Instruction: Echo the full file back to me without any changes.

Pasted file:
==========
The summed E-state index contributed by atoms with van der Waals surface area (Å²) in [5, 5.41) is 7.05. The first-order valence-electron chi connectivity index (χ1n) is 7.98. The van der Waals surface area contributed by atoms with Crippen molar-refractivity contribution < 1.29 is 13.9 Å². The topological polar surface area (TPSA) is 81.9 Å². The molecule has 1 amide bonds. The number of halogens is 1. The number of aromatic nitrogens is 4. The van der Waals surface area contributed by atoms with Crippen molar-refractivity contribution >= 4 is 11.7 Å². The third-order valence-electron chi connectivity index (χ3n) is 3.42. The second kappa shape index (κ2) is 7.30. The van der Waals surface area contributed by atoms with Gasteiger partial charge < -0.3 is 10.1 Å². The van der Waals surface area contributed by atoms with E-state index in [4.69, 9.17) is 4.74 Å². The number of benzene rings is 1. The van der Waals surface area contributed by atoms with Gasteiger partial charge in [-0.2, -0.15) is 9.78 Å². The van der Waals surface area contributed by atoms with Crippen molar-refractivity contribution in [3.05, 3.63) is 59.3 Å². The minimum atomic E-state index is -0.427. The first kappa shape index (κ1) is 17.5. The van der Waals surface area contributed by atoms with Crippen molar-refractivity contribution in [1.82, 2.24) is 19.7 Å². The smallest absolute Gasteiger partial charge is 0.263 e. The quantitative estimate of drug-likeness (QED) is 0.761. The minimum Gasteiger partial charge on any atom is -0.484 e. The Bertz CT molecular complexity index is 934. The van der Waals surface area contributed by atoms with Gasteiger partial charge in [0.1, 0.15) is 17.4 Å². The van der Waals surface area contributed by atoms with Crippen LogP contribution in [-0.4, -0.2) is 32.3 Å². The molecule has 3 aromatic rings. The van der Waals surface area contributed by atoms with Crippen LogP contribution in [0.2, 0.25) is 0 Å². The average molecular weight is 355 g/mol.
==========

The summed E-state index contributed by atoms with van der Waals surface area (Å²) in [5, 5.41) is 7.05. The first-order valence-electron chi connectivity index (χ1n) is 7.98. The van der Waals surface area contributed by atoms with Crippen molar-refractivity contribution < 1.29 is 13.9 Å². The topological polar surface area (TPSA) is 81.9 Å². The molecule has 1 amide bonds. The number of halogens is 1. The number of aromatic nitrogens is 4. The van der Waals surface area contributed by atoms with Crippen molar-refractivity contribution >= 4 is 11.7 Å². The third-order valence-electron chi connectivity index (χ3n) is 3.42. The second kappa shape index (κ2) is 7.30. The van der Waals surface area contributed by atoms with Gasteiger partial charge < -0.3 is 10.1 Å². The van der Waals surface area contributed by atoms with E-state index in [4.69, 9.17) is 4.74 Å². The number of benzene rings is 1. The van der Waals surface area contributed by atoms with Gasteiger partial charge in [-0.2, -0.15) is 9.78 Å². The van der Waals surface area contributed by atoms with Crippen molar-refractivity contribution in [3.05, 3.63) is 59.3 Å². The minimum atomic E-state index is -0.427. The first kappa shape index (κ1) is 17.5. The van der Waals surface area contributed by atoms with Crippen molar-refractivity contribution in [1.82, 2.24) is 19.7 Å². The smallest absolute Gasteiger partial charge is 0.263 e. The quantitative estimate of drug-likeness (QED) is 0.761. The minimum Gasteiger partial charge on any atom is -0.484 e. The Bertz CT molecular complexity index is 934. The van der Waals surface area contributed by atoms with Gasteiger partial charge in [0.1, 0.15) is 17.4 Å². The van der Waals surface area contributed by atoms with Crippen LogP contribution in [-0.4, -0.2) is 32.3 Å². The molecule has 3 aromatic rings. The van der Waals surface area contributed by atoms with Crippen LogP contribution in [0.2, 0.25) is 0 Å². The average molecular weight is 355 g/mol.